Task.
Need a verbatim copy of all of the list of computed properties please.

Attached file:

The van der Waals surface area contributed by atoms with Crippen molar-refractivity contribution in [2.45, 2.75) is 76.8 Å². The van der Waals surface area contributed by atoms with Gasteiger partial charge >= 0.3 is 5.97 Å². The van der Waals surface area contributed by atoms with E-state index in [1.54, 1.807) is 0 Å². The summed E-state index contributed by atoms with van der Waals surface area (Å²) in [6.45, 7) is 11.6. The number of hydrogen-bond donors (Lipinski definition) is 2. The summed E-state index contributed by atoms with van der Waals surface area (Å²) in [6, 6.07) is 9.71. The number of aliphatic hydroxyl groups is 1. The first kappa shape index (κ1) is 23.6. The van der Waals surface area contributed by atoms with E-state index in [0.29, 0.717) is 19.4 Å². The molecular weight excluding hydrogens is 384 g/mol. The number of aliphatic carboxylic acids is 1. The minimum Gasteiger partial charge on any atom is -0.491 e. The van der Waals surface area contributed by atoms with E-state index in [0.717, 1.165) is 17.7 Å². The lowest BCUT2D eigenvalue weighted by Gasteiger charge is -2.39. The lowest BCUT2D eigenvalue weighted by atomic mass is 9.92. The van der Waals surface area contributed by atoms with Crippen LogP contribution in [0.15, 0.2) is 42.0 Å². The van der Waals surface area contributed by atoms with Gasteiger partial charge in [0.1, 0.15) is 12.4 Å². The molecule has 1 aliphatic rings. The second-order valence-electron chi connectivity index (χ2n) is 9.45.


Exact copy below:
The van der Waals surface area contributed by atoms with Crippen molar-refractivity contribution in [2.45, 2.75) is 76.8 Å². The van der Waals surface area contributed by atoms with Gasteiger partial charge >= 0.3 is 5.97 Å². The van der Waals surface area contributed by atoms with E-state index in [1.54, 1.807) is 0 Å². The summed E-state index contributed by atoms with van der Waals surface area (Å²) in [6.45, 7) is 11.6. The number of hydrogen-bond donors (Lipinski definition) is 2. The summed E-state index contributed by atoms with van der Waals surface area (Å²) in [6, 6.07) is 9.71. The number of aliphatic hydroxyl groups is 1. The first kappa shape index (κ1) is 23.6. The van der Waals surface area contributed by atoms with E-state index in [0.29, 0.717) is 19.4 Å². The molecular weight excluding hydrogens is 384 g/mol. The number of aliphatic carboxylic acids is 1. The minimum Gasteiger partial charge on any atom is -0.491 e. The van der Waals surface area contributed by atoms with E-state index in [0.717, 1.165) is 17.7 Å². The lowest BCUT2D eigenvalue weighted by Gasteiger charge is -2.39. The lowest BCUT2D eigenvalue weighted by atomic mass is 9.92. The van der Waals surface area contributed by atoms with Crippen LogP contribution in [0.15, 0.2) is 42.0 Å². The van der Waals surface area contributed by atoms with Gasteiger partial charge in [0.1, 0.15) is 12.4 Å². The molecule has 1 aliphatic rings. The second-order valence-electron chi connectivity index (χ2n) is 9.45.